breath in my native air, yet I trust what part of the world soever
I go to, I shall not cease to pray for a blessing
these lands, and to his Majesty, and the government, and the inferior magistrates
thereof, but especially to the land of my nativitie.
L. Ch. — You must either goe to the Tolbooth, or subscrive a few
words of acquiescing to your sentence.
Mr Liv. — My Lord, rather then I will goe to the Tolbooth I
will subscrive the same; the tenor whereof is: — " I, Mr John
Livingstone, late minister at Ancrum, bind and obliedge me, that
I shall remove myself forth of his Majesty's dominions, wathin the
space of eight weeks after the date heirof, and that I shall not
remain within the same hereafter, without licence from his Majesty
or Privy Councill, under the pain of death; and that I shall depart
from Edinburgh to the north side of Tay, and there remain while
my departure, and that my going off Edinburgh shall be within
forty-eight houres after the date heirof. Subscribed at Edinburgh
the 11th [day] of December 1662."
L. Com. — You must see that you keej) no conventicles, nor
preach in churches nor houses.
To that he answered nothing.
He cannot say that this is all that either they or he spoke; or that
he hath so punctually repeated their speeches as his own, but so
near as he remembers these things were spoken. It may be some
of the things given as spoken by the chancelor were spoken by the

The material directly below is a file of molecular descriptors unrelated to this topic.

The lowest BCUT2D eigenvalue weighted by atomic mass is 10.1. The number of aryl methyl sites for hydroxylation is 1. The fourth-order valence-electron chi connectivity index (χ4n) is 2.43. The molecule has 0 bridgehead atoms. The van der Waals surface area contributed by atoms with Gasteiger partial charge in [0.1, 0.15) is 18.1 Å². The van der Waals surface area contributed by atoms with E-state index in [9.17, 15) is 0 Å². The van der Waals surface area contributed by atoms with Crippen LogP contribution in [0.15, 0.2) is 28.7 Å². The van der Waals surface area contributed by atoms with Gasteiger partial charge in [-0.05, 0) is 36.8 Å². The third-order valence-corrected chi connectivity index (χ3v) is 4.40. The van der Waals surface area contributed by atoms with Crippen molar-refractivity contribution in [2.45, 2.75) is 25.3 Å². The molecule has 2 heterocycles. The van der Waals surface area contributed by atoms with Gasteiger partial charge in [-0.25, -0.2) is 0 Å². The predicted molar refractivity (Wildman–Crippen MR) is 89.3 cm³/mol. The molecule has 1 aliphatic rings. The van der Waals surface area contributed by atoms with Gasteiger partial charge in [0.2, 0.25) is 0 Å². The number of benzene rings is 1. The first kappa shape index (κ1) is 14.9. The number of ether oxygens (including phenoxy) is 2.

commissioner. One also of these two had
discourse, that his
case was like some of the contests of the Jesuits anent the power
of the Pope and Councill, but he did not well understand it, nor
remember it. He remembers also one, but he knows [not] who,
asserted that it was a part of the king's supremacy (and so imported
in the oath) to sett up the bishops in the church. Some things
also they spoke to which he gave no answer; but, so far as he
remembers, this is the substance of all.
Now also, by the suggestion of some others, he remembers that
when he was speaking of the king's civill power in religious things,
they enquired if the king had power to convocate synods. To
which he answered, he had, not meaning thereby that he had the
only power, but that as Christ's officers have power from him to
enact, so also the king, when need is, hath power to conveen them;
but he did not say, as is given out by some, that the king
power to dissolve synods at his pleasure. They also enquired if
there was any co-ordinat power with the king's. As he remembers,
he answered, there was no civill co-ordinat power with the
king's; but if he did not add the word civill, as he cannot fully
determine whether he added it or not, so it must be meant that
way, for he was speaking of the king's civill power, and had before
asserted that Christ had appointed a government and discipline,
which was not dependant on civill powers, and Christ's power in
the Church (his soveraignty being infinit) cannot be said to be
co-ordinat with the civill power that he hath given to creatures;
and the power that his servants exerce in his name cannot properly
be said to be co-ordinat with civill powers, it being of a far different
kind from theirs, being only exercised ministerially, and being
about things of another world.